Document


Title

Calculation of fire spread rates across random landscapes
Document Type: Journal Article
Author(s): Mark A. Finney
Publication Year: 2003

Cataloging Information

Keyword(s):
  • computer program
  • coniferous forests
  • fire danger rating
  • fire growth
  • fire management
  • fire size
  • fire spread
  • forest management
  • fuel types
  • landscape ecology
  • pine forests
  • rate of spread
  • statistical analysis
  • wilderness fire management
  • wildfires
Partner Site(s):
Record Maintained By:
Record Last Modified: May 28, 2019
FRAMES Record Number: 4006
Tall Timbers Record Number: 15275
TTRS Location Status: In-file
TTRS Call Number: Journals-I
TTRS Abstract Status: Fair use, Okay, Reproduced by permission

This bibliographic record was either created or modified by the Tall Timbers Research Station and Land Conservancy and is provided without charge to promote research and education in Fire Ecology. The E.V. Komarek Fire Ecology Database is the intellectual property of the Tall Timbers Research Station and Land Conservancy.

Description

An approach is presented for approximating the expected spread rate of fires that burn across 2-dimensional landscapes with random fuel patterns. The method calculates a harmonic mean spread rate across a small 2-dimensional grid that allows the fire to move forward and laterally. Within this sample grid, all possible spatial fuel arrangements are enumerated and the spread rate of an elliptical fire moving through the cells is found by searching for the minimum travel time. More columns in the sample grid are required for accurately calculating expected spread rates where very slow-burning fuels are present, because the fire must be allowed to move farther laterally around slow patches. This calculation can be used to estimate fire spread rates across spatial fuel mixtures provided that the fire shape was determined from wind and slope. Results suggest that fire spread rates on random landscapes should increase with fire size and that random locations of fuel treatments would be inefficient in changing overall fire growth rates.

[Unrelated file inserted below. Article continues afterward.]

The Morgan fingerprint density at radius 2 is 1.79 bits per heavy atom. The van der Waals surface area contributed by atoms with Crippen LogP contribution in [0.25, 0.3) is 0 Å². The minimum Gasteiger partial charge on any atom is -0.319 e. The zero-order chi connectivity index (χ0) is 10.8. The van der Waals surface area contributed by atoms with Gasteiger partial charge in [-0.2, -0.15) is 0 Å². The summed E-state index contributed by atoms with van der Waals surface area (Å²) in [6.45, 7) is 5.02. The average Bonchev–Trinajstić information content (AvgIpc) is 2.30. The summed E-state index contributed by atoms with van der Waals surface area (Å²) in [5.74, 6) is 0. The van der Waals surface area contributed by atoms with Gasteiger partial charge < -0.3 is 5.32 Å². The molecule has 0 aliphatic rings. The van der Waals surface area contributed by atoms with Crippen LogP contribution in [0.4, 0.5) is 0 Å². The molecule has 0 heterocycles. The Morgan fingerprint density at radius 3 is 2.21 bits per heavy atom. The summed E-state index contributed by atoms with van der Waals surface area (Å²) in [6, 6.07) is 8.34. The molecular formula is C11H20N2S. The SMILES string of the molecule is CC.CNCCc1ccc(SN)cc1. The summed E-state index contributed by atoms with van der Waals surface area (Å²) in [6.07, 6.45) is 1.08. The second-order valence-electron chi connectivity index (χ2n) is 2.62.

Online Link(s):
Citation:
Finney, Mark A. 2003. Calculation of fire spread rates across random landscapes. International Journal of Wildland Fire 12(2):167-174.